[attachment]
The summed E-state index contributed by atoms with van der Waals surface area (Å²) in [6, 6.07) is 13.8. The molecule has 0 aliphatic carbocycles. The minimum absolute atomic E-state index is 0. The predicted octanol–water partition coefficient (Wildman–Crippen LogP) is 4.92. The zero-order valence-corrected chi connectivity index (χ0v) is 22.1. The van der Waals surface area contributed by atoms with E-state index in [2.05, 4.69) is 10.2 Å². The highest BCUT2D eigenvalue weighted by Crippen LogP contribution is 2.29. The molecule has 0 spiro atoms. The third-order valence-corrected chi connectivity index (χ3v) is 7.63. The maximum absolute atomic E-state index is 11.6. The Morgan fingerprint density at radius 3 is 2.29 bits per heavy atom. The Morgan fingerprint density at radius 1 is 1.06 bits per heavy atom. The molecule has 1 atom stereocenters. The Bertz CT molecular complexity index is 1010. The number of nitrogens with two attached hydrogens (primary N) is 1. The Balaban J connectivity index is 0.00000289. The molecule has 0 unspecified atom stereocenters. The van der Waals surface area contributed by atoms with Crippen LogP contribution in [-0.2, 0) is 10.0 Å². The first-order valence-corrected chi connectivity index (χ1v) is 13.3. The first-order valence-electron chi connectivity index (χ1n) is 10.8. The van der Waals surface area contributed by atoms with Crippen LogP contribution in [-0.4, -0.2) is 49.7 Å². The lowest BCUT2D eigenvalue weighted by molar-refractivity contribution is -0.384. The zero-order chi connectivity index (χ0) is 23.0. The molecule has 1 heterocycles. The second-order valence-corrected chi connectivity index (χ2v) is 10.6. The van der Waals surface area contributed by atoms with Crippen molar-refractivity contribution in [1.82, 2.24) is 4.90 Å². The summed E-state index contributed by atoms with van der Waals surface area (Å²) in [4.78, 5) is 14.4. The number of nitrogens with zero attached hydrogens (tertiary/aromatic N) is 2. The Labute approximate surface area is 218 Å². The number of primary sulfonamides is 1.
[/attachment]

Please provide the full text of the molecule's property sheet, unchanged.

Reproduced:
The summed E-state index contributed by atoms with van der Waals surface area (Å²) in [6, 6.07) is 13.8. The molecule has 0 aliphatic carbocycles. The minimum absolute atomic E-state index is 0. The predicted octanol–water partition coefficient (Wildman–Crippen LogP) is 4.92. The zero-order valence-corrected chi connectivity index (χ0v) is 22.1. The van der Waals surface area contributed by atoms with E-state index in [2.05, 4.69) is 10.2 Å². The highest BCUT2D eigenvalue weighted by Crippen LogP contribution is 2.29. The molecule has 0 spiro atoms. The third-order valence-corrected chi connectivity index (χ3v) is 7.63. The maximum absolute atomic E-state index is 11.6. The Morgan fingerprint density at radius 3 is 2.29 bits per heavy atom. The Morgan fingerprint density at radius 1 is 1.06 bits per heavy atom. The molecule has 1 atom stereocenters. The Bertz CT molecular complexity index is 1010. The number of nitrogens with two attached hydrogens (primary N) is 1. The Balaban J connectivity index is 0.00000289. The molecule has 0 unspecified atom stereocenters. The van der Waals surface area contributed by atoms with Crippen LogP contribution in [-0.2, 0) is 10.0 Å². The first-order valence-corrected chi connectivity index (χ1v) is 13.3. The first-order valence-electron chi connectivity index (χ1n) is 10.8. The van der Waals surface area contributed by atoms with Crippen LogP contribution in [-0.4, -0.2) is 49.7 Å². The lowest BCUT2D eigenvalue weighted by molar-refractivity contribution is -0.384. The zero-order chi connectivity index (χ0) is 23.0. The molecule has 1 heterocycles. The second-order valence-corrected chi connectivity index (χ2v) is 10.6. The van der Waals surface area contributed by atoms with Crippen molar-refractivity contribution in [1.82, 2.24) is 4.90 Å². The summed E-state index contributed by atoms with van der Waals surface area (Å²) in [4.78, 5) is 14.4. The number of nitrogens with zero attached hydrogens (tertiary/aromatic N) is 2. The Labute approximate surface area is 218 Å². The number of primary sulfonamides is 1.